Securing an Appropriate Education for Your 2E Student

What Is a Twice-Exceptional or (2E) Learning Profile?

2E students are often characterized by two sets of traits or giftedness in a variety of forms, including academic strengths, social, emotional, and/or creative strengths. However, they also face certain challenges which usually manifest in the form of barriers to learning, difficulty organizing thoughts and materials, getting concepts down on paper, navigating complex or multi-step tasks, regulating emotion or emotional response. 2E is not always characterized by high scores on standardized tests of intelligence or cognition, and schools and parents need to pay close attention to identify any issues. Your child may be eligible for certain assistance and accommodations to ensure he or she has a free appropriate public education (FAPE) like any other student.

If you are facing difficulties getting your child the education he or she needs to thrive, you should speak to a Los Angeles special needs education attorney. At Woodsmall Law Group, we assign at least two attorneys to every case to ensure parents always have strong representation when dealing with a school district. We can guide you through the legal process of getting your child assistance and advocate for his or her best interests. To schedule a free case evaluation, call us at (626) 440-0028.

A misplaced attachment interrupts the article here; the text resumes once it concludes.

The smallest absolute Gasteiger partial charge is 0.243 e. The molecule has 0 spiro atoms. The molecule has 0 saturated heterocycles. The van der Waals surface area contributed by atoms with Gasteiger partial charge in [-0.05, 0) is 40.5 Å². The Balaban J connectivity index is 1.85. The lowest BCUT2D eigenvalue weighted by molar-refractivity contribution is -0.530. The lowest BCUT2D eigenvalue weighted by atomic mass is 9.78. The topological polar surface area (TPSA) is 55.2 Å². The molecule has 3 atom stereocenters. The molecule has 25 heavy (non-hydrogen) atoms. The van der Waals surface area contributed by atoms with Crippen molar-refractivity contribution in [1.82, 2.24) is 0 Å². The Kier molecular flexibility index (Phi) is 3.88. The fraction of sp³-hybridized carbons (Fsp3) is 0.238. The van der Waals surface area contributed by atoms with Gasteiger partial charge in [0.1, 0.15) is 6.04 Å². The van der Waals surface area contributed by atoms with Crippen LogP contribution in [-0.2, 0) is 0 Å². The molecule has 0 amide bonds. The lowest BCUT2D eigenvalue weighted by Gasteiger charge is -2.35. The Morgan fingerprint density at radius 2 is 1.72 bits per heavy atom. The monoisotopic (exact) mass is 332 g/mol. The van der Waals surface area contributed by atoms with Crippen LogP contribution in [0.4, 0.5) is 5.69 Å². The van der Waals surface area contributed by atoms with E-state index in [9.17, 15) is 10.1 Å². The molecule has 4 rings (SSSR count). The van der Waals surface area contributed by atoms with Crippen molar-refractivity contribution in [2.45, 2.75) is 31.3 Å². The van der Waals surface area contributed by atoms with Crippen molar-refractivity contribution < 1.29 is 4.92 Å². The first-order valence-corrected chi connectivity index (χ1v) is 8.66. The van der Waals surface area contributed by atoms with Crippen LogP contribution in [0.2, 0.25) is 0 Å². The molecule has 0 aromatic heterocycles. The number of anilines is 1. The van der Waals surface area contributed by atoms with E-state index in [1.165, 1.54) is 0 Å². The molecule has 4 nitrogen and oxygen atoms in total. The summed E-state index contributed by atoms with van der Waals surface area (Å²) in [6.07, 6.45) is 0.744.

I Believe that My Child Needs Assistance. Where Do I Start?

If parents suspect that their child requires assistance, they can request a special education assessment for free from the school district. An assessment can include an overall evaluation of the student’s capabilities, as well as specific issues or disabilities that the parent suspects the child has.

Federal law requires that the evaluation must “sufficiently identify all of the child’s special education and related service needs, whether or not commonly linked” to the disability category of the child, according to 34 C.F.R Sec. 300.304(c)(6) of the Individuals With Disabilities Education Act (IDEA). You do not need to enroll in a district program as a prerequisite to assessment. In fact, your school district has an obligation to “identify, locate and evaluate” all children with disabilities who may be eligible for special education, including those who are attending private schools, according to 34 Code [C.F.R.] Sec. 300.111.